Naxos’s ever-burgeoning “American Classics” series has now reached the work of Steven R. Gerber with this disc of diverse chamber works dating from 1967 up to 2001. Not having heard any of his music previously this proved to be a good way to sample his work within this genre. Two things struck me immediately; firstly, whilst the instruments called for are the most traditional of all chamber instruments—strings and piano, the sounds that Gerber conjures from them are far from standard. Yet it would be quite wrong to imply from that that he ‘distorts’ these instruments—there is no Cage-like “prepared piano” effects here. Rather the choice of register, instrumental and timbral combinations, and musical layering results in a very unique sound world. Secondly, Gerber is indeed fortunate to have this disc performed by such an elite group of players. The technical demands he makes of them could have resulted in performances of far less assurance and panache in the hands of lesser players. Here all are virtuosi in their own right as well as sounding thoroughly committed to the sound-world Gerber creates.

In his own informative and interesting liner notes Gerber points out that the programme of this CD moves from later works first to earliest works last…the external musical influences are the least digested—some Messiaen-inspired birdsong leaps out of the Piano Trio about halfway through the first movement only to be overwhelmed by some thunderously modernistic passages. As he admits himself these are clearly young man’s music—a real sense of gauntlets being cast down. There is a dogged determination here NOT to write any phrase or harmony that could possibly be mistaken for being diatonic. By the time of the later works (represented earlier on this disc!) Gerber seems much more at ease with the idea of writing music of an essentially lyrical melodic nature. But there are traits here that Gerber continued to develop. He has a penchant for writing string parts cruelly high—I can’t stress strongly enough how well these passages are handled by the players. In the Blues-Etude which forms the final movement of Gershwiniana there is a manic cat and mouse chase by the 3 violins which must be devilish to perform and littered with the possibility of going horribly horribly wrong. But here the players toss it off with exactly the kind of ovation-inducing insouciance that Gerber must have envisaged…in fact each of these later works is a masterful study in concision.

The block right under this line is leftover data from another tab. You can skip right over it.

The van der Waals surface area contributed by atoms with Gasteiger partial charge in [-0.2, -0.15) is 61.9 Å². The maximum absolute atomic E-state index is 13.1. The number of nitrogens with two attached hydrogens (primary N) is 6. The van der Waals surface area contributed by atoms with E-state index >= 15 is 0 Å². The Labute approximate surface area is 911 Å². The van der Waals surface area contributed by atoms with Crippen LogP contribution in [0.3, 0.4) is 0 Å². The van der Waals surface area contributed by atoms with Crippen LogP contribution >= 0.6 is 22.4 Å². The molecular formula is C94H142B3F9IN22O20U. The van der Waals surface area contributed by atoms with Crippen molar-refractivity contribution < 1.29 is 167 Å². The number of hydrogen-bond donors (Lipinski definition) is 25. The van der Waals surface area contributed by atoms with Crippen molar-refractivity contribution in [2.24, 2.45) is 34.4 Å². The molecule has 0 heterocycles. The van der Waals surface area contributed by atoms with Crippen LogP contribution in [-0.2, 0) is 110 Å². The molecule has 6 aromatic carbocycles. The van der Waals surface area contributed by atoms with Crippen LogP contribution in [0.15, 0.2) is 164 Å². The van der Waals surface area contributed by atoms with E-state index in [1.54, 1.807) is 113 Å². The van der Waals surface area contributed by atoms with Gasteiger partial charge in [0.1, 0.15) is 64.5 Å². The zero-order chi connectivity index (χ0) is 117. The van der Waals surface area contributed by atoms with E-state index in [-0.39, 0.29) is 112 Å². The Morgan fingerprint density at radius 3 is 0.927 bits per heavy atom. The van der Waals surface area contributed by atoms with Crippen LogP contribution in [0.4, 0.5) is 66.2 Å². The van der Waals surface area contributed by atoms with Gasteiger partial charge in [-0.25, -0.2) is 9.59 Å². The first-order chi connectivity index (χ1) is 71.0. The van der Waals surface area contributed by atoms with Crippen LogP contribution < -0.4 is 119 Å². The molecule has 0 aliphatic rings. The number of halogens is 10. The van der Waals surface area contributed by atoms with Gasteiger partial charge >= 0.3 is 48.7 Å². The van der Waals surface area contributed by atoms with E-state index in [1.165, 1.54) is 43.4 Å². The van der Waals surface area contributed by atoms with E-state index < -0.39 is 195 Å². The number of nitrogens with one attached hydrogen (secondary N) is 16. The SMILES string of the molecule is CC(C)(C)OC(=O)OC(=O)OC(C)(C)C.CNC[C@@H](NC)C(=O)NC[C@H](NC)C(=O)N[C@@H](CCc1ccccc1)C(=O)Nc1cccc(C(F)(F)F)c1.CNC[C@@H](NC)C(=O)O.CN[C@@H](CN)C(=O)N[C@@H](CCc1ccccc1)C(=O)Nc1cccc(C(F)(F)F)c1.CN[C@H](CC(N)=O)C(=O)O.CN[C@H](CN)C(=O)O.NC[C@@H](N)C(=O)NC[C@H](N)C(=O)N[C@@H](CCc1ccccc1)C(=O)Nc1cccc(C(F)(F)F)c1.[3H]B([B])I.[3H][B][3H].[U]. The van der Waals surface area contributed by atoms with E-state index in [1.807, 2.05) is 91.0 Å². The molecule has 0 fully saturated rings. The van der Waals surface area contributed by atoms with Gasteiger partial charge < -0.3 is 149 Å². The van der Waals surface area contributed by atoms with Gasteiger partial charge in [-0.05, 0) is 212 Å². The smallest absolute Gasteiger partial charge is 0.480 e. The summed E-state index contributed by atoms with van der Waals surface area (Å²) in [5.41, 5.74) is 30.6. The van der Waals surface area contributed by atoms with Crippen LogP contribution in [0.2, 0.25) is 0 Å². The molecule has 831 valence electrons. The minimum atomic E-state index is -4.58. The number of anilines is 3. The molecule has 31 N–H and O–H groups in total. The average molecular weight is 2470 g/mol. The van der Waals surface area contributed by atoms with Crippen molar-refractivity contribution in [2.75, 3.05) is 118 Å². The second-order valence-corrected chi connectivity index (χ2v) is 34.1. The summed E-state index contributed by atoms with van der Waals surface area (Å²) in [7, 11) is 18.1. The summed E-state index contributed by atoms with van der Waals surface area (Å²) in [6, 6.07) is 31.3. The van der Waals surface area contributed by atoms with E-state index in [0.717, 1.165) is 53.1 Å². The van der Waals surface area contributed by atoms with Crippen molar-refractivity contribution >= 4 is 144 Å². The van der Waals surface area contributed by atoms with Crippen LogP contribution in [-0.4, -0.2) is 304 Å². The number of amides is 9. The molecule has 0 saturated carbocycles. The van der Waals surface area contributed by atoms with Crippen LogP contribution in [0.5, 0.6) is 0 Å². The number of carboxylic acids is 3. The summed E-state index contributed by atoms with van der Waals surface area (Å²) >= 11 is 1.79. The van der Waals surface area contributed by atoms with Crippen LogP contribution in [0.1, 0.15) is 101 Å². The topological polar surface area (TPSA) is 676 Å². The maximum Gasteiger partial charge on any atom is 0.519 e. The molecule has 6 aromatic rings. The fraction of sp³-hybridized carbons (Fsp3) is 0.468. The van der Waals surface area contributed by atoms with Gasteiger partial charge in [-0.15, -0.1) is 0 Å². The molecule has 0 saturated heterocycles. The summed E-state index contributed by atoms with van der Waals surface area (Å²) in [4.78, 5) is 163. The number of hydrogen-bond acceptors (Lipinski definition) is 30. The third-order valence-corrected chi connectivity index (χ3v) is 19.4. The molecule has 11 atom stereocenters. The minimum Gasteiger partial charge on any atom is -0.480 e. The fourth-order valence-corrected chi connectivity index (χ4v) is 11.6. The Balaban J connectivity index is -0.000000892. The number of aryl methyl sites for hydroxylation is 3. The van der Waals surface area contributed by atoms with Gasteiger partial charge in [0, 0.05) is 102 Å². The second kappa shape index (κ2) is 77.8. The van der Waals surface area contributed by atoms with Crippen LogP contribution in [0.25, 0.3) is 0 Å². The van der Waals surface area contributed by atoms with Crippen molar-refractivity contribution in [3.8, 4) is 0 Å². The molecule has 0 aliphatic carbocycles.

Given the variety and brevity of much of the music here everyone will have their own personal favourites. For me the two groups of “arrangements” that open the disc gave the greatest pleasure together with the haunting Elegy on the name Dmitri Shostakovich. Interestingly Gerber notes that this latter is his most-played work and I can understand why. In its brief four and a half minutes it encompasses a powerfully wide range of musical emotion but here I feel the compositional technique is serving the music. Kurt Nikkanen proves himself to be as adept on the viola as he is elsewhere on this disc on violin. Because of the diversity of the music on offer it is hard for a listener new to Gerber’s music such as myself to know for sure where the true musical spirit of the composer lies…there is enough air around the instruments to avoid the sound becoming claustrophobic…diverse modern chamber works splendidly performed.



The Infodad Team
Infodad.com, July 2009